The South Loop: An Insider’s Guide to Family Fun
The Museum Campus. The White Sox. Streets with numbers instead of names. This springs to mind when thinking about the South Loop. Well, we’ve got another highlight to add to the list: a goldmine of family attractions. Historically a dicey and undeveloped area, this fast-growing nabe is full of hidden gems and original activities. Venture with your little ones south of Congress to these spots and see how fun the South Side can be.
photo: courtesy of Chicago Park District
Chicago Women’s Park and Garden
Pack extra snacks and diapers; you’ll easily spend the whole day at this local favorite. Tucked away in the historic Prairie Avenue District, it flooks like an English garden with its manicured green space, fountain, sculptures and winding paths. Speaking of history, the Clarke House Museum, Chicago’s oldest building built in 1836, sits in a corner of the park. Buy tickets to tour the preserved home, or let your kids romp in the pint-sized playhouse outside. Its three levels house the Vietnam Veteran’s Art Museum; eats and treats at Café Society; fitness studios and park district classes; and a free drop-in play area complete with a climbing wall, jungle gym and toys.
1801 S. Indiana Ave.
photo: Kids Science Labs by Tiia Norsym Photography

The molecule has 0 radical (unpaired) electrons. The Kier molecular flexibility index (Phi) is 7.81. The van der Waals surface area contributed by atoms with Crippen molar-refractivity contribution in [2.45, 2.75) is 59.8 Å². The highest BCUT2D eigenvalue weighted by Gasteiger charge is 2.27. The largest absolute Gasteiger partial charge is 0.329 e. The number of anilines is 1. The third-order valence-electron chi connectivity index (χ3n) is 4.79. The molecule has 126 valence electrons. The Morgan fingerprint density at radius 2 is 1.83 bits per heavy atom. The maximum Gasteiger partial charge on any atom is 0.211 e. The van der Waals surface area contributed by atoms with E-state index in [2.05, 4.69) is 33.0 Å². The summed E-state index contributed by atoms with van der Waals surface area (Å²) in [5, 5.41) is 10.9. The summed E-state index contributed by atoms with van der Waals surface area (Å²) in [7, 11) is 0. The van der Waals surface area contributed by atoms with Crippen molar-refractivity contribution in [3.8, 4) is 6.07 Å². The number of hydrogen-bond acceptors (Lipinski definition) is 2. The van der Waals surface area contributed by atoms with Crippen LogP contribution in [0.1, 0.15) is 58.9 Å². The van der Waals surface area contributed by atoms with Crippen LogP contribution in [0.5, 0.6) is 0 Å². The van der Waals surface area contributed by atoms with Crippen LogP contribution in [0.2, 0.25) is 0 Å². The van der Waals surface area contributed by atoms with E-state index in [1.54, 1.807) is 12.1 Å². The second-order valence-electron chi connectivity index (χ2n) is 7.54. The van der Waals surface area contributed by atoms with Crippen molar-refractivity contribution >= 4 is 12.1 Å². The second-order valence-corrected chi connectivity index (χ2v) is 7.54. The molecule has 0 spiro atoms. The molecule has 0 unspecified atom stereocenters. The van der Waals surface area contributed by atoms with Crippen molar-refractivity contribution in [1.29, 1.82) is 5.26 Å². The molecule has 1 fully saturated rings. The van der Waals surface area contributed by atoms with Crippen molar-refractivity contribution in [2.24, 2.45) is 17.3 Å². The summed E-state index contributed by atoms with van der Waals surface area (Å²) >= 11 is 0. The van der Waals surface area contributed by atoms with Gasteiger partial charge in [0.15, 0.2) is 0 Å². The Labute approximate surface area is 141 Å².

Kids Science Labs
Looking for intellectual STEM-ulation? Register your science and tech-lover for a free 60-75 minute trial class at Kids Science Labs. The popular Lincoln Park establishment opened a second location in the Women’s Park fieldhouse, where classes fill up fast. As they should, since kids get to do awesome things like take apart an iPhone or build a solar-powered light saber. After your trial class, purchase packs of 10, 20 or 30 classes; parents and tots explore hands-on fun, and older kids dive into scientific fundamentals along with food science, green technology and design. Check out the sample class descriptions and summer camp topics — there’s everything from chemical explosions or biomedical engineering to fruit smashing. In the name of science, of course.
1801 S. Indiana Ave.
photo: courtesy of Sod Room